He became a member of the Fellowship of Christian Athletes because he was looking for a sense of peace. “I always felt like I was running from something,” he said, and faith was a place where he could catch his breath. In college, he played on the U.S olympic team, and in his junior year he was picked in the first round draft to pitch for the Texas Rangers. They offered him an $800,000 a year contract. But when he showed up to take his physical, it was discovered that he was missing an ulnar collateral ligament, the ligament in your arm that keeps your elbow from popping out of joint. No one could figure out how he could throw a baseball at all, and the Rangers reduced his contract and took him only reluctantly.
He spent most of his twenties in the minor leagues. These were hard times. He was married and had a family, and he earned less than ten thousand dollars a year from playing baseball. His wife, who had been valedictorian of her class, worked retail to support the family. There were many times when Dickey wanted to give up – it was too hard to balance his responsibility to his family with his dream. But his wife wouldn’t let him quit. And all this time he was angry, still trying to control everything. He made it to the major leagues several times, but didn’t distinguish himself. As he neared thirty, it was obvious to him and everyone else that he didn’t have what it took to be a major league pitcher. But he had a great pitching coach in Oral Hershiser, and the luck to play for Buck Showalter, and Hershiser and Showalter noticed that he had a good knuckle ball that could become a real threat if he took the time to develop it. In 2005 he headed back down to the minors to work on perfecting that knuckle ball.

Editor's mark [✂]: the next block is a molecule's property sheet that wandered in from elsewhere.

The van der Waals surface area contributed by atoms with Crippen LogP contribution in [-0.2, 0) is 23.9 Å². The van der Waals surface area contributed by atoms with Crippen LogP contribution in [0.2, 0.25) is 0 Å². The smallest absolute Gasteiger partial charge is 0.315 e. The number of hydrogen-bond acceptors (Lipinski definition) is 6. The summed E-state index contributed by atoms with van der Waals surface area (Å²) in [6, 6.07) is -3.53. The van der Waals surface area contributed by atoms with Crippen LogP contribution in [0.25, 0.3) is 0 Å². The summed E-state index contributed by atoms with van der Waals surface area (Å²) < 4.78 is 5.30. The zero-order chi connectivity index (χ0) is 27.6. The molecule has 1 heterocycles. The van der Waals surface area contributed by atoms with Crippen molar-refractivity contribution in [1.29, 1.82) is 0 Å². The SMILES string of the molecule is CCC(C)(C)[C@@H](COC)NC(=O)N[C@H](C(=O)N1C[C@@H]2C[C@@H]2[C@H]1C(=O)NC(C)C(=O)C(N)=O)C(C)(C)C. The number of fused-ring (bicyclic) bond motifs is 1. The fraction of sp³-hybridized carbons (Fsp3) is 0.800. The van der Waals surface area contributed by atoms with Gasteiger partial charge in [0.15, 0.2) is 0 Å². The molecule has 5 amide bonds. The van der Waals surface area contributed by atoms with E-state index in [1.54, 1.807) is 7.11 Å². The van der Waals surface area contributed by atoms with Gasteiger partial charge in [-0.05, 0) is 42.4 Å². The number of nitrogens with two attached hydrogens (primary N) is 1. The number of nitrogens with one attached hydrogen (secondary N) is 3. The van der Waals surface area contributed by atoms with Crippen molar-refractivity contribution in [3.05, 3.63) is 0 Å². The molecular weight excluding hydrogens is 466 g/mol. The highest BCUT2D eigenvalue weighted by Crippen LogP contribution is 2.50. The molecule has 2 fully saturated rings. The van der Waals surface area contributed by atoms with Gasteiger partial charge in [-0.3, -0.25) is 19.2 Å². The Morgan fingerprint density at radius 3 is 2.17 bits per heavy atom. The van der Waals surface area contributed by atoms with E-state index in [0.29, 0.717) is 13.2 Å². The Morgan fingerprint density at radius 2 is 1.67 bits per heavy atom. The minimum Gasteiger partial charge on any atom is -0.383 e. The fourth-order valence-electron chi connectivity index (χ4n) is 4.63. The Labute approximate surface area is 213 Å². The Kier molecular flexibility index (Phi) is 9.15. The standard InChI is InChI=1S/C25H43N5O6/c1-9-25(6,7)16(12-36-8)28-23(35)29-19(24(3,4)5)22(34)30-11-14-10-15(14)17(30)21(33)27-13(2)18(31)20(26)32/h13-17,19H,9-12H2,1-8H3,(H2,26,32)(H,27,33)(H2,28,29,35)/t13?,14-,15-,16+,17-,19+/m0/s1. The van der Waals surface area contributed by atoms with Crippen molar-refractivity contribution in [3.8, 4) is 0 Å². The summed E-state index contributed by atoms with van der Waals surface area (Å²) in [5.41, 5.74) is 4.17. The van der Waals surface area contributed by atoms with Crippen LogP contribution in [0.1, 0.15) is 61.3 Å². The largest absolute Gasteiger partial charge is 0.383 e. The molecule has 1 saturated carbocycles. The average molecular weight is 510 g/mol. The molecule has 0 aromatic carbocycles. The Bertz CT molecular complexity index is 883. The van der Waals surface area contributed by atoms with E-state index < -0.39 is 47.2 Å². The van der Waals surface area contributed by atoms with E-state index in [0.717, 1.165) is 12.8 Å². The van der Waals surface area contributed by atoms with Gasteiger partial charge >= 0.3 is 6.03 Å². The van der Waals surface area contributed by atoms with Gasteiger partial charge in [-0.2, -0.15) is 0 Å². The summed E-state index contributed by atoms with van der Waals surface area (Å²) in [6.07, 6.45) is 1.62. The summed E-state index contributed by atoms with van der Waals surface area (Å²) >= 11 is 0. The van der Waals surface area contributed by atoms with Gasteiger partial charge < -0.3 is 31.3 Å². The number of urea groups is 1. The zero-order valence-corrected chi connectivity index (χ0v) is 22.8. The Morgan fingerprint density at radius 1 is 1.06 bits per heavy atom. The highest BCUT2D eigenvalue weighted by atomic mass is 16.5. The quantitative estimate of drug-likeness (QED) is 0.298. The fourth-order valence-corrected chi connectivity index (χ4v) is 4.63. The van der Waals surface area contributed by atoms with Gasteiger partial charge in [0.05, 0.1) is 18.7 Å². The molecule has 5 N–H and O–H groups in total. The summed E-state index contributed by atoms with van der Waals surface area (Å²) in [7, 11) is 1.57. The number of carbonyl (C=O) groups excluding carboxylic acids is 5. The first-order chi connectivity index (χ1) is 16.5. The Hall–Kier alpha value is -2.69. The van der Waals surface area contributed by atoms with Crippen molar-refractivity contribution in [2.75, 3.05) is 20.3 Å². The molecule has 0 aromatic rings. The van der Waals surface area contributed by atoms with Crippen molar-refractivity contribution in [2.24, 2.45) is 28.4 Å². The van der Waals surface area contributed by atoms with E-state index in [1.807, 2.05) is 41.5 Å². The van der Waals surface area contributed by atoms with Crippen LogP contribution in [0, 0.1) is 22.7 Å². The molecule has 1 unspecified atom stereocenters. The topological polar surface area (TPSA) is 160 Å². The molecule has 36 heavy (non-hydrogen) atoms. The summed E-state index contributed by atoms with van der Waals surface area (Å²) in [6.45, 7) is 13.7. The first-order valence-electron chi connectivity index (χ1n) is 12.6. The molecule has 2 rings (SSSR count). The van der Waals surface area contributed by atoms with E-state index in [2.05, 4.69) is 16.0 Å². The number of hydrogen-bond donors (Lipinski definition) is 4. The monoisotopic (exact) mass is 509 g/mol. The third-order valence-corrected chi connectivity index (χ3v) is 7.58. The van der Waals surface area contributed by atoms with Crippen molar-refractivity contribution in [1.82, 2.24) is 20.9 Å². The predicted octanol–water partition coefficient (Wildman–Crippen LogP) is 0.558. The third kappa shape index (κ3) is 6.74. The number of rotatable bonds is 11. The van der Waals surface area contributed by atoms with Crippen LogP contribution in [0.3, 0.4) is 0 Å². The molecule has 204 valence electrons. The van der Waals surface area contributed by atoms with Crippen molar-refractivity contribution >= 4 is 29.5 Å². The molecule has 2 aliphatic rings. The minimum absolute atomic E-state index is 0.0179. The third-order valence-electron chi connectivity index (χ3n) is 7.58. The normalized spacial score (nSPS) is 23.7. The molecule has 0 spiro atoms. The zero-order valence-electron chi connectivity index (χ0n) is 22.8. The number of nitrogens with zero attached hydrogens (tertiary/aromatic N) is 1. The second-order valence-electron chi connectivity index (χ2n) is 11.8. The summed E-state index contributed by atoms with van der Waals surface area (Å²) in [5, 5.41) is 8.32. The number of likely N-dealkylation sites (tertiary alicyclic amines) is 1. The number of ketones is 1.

His marriage was falling apart at the time. He and his wife were living separately. As he describes it, he didn’t have the ability to let go of fighting and get to peace. But he sought help, from friends and from professionals. He worked on his knuckle ball and his own soul simultaneously.
The knuckle ball is a weird, spooky pitch. The pitcher digs his first two fingers into the seam of the ball and throws it slower than he would throw other pitches. He’s trying to take the spin off of the baseball. But the ball wants to spin – its seams try to right themselves as it travels through the air, but fail due to wind resistance and the humidity in the air. Because of that, the ball travels all over the place. Knuckle ballers throw many more wild pitches than anyone else. But they’re also extremely hard to hit, because neither the batter nor the pitcher can really predict where the ball is going to go. To throw a knuckle ball is to surrender control. A knuckle ball can’t be controlled – it’s a butterfly, not a bullet.
As he perfected his knuckle ball, Dickey also learned how to surrender control over his life. “There’s a lot of elements in my life that I really worked hard to control, and once I learned how to surrender, more peace started to come,” he said. And by doing this, he was living as a trinitarian Christian. God, the Father, Son, and Holy Spirit, are always surrendering to each other, always trusting each other. That’s how we have to live, too. We have to give up our own control over situations or people, so that they may come into their own and have their own life. This is something that every parent struggles with. It’s also something that every member of a church struggles with. Letting go. Letting someone else take charge. Choosing to prioritize someone else’s ideas over one’s own. But we have a model for doing this. God is our model, who, as the Son, surrendered so much that he died for us, as the Father, surrendered to Abraham’s pleading, and as the Holy Spirit surrenders by flowing into us but never trying to control us, only speaking to us as a still, small voice. Because it’s only through surrender that we can truly love, fully and selflessly. And it’s only through surrendering that we can truly be loved, because the one thing that we truly have to surrender to is grace, that beam of white light that can divide within us to show us the Father, the Son, and the Holy Spirit.